Release Date: 1982
Publisher: M Network
Controller: Joystick
Players: 1 – 2
Genre: Arcade – Platformer
Alternate Title: N/A
Model #: MT4518
Rarity: 3
Programmer: Ron Surratt

This port of the arcade classic is one of the ugliest games ever made.

Have you ever wanted to be a chef trapped in a restaurant nightmare where you have to assemble hamburgers ingredient by ingredient while being pursued through a multi-story maze by killer sentient food? Well have I got the game for you. Actually I have an unbelievably bad port of the arcade game you should be playing.

You are in control of The Chef, who must build his giant hamburgers one ingredient at a time. This is accomplished by walking across them, which to put it mildly is a bit unsanitary. If there are ingredients below the one you walked across they will be bumped down a level, setting off a chain reaction that impact every layer beneath you. Once you have all four pieces in place it will actually look like a hamburger rather than the four yellow colored ingredients you scampered across.

There are four evil food items that are attempting to impede your quest to build the perfect burger. Pursuing you through each level are a hot dog, an egg, a breadstick and a wedge of cheese. Well, that’s what the instruction manual claims they are. Instead you are being chased by two blinking squares, a line and an apostrophe with legs. Even by 2600 standards the graphics here are incredibly poor. Poor graphics or not however, they are still quite deadly if they come into contact with you. Luckily The Chef has a couple of tricks up his sleeve to take them out.

The best way to dispatch your food nemesis is to use the burger ingredients against them. This can be done either by crushing them with a falling piece, or by triggering an ingredient fall while the bad guy is still on it. In both cases they will be off the screen for a few seconds before respawning at the top of the board (which can occasionally be fatal if you happen to be in that space at the time). Your other method of attack is limited in both quantity and quality. When you press the button The Chef will throw out a dash of pepper, stunning anything that is currently in front of him for a few moments. This gives him a brief opportunity to run through them, which comes in handy in the later levels as there are dead ends that can leave you cornered. Well, the pepper comes in handy in theory since The Chef is so slow that it can be very difficult to make it through the stunned food before it becomes active again.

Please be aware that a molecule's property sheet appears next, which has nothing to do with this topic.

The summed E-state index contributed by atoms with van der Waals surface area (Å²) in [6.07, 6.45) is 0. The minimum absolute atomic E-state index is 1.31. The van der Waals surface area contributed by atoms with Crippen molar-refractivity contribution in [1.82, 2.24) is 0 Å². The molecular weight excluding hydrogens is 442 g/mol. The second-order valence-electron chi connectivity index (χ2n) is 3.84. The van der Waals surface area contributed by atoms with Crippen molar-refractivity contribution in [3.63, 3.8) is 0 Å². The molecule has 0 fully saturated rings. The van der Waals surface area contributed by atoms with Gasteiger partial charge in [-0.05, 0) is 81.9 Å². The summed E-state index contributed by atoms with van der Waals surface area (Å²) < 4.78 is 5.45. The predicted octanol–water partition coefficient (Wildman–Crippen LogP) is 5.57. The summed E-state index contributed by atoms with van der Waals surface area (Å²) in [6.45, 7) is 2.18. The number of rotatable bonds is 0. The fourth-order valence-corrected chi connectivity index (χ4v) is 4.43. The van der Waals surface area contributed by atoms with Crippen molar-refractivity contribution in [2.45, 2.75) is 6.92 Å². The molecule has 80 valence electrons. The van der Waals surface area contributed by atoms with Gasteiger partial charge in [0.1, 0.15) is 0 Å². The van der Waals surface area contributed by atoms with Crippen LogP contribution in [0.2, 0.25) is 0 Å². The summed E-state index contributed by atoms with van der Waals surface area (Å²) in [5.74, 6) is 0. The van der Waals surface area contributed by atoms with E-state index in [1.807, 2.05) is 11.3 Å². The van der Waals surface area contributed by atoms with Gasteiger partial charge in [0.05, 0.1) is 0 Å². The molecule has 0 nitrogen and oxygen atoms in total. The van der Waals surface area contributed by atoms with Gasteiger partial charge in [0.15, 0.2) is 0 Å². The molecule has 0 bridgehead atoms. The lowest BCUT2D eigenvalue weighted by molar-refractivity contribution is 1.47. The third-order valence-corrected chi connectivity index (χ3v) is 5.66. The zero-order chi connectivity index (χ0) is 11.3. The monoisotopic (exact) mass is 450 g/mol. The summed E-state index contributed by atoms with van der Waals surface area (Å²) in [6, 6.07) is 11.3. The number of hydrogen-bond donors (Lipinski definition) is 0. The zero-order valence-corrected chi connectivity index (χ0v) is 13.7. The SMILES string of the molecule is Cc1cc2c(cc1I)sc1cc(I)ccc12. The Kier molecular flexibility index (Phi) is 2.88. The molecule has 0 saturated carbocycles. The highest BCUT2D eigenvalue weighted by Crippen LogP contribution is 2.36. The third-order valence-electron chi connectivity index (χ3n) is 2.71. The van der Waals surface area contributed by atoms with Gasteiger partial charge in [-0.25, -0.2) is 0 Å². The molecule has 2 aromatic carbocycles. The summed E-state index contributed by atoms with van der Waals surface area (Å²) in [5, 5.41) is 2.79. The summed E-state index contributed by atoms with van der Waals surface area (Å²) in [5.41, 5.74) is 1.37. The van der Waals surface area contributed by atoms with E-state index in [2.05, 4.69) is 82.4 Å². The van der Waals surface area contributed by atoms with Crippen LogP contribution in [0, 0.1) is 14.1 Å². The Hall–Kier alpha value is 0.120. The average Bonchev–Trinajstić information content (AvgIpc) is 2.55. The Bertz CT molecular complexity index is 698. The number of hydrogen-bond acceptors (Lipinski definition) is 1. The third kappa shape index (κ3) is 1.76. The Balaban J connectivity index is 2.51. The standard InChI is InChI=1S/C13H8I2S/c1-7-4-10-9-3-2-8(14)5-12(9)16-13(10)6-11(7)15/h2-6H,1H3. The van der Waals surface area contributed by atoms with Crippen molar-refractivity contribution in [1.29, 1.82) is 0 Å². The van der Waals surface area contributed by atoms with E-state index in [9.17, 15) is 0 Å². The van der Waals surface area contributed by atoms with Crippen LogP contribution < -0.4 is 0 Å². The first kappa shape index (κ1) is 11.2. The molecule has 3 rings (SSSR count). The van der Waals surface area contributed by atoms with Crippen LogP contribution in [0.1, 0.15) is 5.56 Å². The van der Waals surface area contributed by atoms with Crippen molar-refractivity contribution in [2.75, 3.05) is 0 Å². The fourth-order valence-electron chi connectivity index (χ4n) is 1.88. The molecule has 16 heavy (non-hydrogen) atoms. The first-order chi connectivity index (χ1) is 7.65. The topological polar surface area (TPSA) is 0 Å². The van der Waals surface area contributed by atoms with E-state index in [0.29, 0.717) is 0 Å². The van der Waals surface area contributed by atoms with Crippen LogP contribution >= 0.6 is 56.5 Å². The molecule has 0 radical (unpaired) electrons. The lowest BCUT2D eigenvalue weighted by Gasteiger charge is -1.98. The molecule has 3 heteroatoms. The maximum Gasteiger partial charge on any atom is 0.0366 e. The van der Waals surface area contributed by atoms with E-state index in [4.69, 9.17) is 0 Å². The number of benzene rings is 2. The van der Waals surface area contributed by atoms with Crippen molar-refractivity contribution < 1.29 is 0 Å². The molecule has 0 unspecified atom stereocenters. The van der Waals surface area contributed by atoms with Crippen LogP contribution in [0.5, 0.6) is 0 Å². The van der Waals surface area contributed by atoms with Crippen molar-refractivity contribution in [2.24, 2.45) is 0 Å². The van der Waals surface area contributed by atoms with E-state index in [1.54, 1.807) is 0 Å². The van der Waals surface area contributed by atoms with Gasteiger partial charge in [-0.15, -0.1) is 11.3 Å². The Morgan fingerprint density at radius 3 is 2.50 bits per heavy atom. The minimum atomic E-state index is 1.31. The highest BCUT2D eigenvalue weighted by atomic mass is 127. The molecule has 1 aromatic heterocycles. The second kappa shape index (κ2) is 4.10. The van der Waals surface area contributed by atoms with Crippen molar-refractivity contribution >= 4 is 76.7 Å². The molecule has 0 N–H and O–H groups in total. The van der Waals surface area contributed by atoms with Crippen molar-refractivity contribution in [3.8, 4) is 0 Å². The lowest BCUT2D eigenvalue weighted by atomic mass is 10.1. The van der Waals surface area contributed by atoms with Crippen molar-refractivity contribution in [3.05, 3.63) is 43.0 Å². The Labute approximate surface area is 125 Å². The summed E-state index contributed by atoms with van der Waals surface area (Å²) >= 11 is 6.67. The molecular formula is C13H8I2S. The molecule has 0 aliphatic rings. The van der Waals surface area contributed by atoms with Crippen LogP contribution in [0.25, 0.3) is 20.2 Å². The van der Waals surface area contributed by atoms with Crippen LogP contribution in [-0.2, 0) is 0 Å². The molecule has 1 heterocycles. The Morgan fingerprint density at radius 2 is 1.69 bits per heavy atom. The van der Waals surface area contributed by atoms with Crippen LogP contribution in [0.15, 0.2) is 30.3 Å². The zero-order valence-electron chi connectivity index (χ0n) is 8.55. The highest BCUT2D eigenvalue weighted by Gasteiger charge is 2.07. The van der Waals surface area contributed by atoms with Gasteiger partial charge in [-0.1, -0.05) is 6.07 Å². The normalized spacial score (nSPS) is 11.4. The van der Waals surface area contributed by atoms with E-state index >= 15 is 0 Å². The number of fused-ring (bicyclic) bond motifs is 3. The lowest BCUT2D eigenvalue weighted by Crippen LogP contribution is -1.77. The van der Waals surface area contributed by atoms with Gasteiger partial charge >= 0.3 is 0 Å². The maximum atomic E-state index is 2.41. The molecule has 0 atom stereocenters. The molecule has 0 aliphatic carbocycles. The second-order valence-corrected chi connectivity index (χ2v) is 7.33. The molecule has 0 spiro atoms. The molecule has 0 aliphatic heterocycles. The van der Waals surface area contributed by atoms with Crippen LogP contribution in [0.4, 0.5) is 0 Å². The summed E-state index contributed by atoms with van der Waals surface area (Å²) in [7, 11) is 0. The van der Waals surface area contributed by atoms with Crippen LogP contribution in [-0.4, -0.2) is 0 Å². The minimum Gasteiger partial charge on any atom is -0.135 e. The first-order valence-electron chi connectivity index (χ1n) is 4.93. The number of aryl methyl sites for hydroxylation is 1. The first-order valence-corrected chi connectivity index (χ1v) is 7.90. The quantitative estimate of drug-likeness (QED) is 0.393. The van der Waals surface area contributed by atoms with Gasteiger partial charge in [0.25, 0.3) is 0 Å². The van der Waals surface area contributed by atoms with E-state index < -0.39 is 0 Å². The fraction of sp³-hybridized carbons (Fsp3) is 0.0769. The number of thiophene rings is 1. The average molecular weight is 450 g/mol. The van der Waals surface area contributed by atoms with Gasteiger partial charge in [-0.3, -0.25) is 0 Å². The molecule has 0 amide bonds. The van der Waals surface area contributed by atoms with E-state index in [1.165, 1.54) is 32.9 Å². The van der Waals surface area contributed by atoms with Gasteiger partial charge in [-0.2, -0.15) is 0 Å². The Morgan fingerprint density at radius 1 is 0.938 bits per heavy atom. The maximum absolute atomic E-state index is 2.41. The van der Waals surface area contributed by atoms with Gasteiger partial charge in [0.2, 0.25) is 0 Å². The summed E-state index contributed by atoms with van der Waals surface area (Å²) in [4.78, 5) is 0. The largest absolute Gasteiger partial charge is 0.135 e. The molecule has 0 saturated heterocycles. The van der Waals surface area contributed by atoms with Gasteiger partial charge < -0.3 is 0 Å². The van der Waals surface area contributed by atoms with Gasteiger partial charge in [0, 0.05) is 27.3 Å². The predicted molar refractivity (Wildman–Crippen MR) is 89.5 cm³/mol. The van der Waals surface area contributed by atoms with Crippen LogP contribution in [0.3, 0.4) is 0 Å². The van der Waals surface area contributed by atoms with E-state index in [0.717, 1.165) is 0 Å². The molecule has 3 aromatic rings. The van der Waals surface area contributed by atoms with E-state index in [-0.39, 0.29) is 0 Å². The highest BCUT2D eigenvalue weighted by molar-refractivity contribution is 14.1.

This brings us to the other major problem with the game, the gameplay. Now I don’t expect a chef to be the fleetest of foot, nor do I expect a bunch of sentient food items to be able to move at a sprinters pace, but it would be nice if they moved at something above a snails pace. The other tricky thing is dealing with the ladders, as you have to perfectly line up The Chef onto the landing before he will step off the ladder, which can be an issue when you are about to be killed by an evil hot dog. Too often you will find yourself trying in vain to make an escape, only to do the Scooby Doo run on the ladder.

While the game is slow to play and hideous in terms of graphics, the one place where it isn’t half bad is in the music department. Apparently the entire game budget went to capturing the arcade theme, which they do an admirable job of. Unfortunately when the music is the only positive thing you can say about a game, it’s probably a safe bet you shouldn’t waste your time with it.

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Derek Slaton Derek Slaton (61 Posts)

Derek began playing video games in the early 80s, cutting his teeth on every Atari 2600 game he could get his hands on. This kickstarted a lifelong love of games, which continues to this day. No matter how advanced the systems and games become, the love for Atari remains supreme, which is why the Atari 2600 Encyclopedia project was done. With this massive project completed, Derek looks to begin work on another system encyclopedia, hoping to pay tribute to the games that shaped his childhood.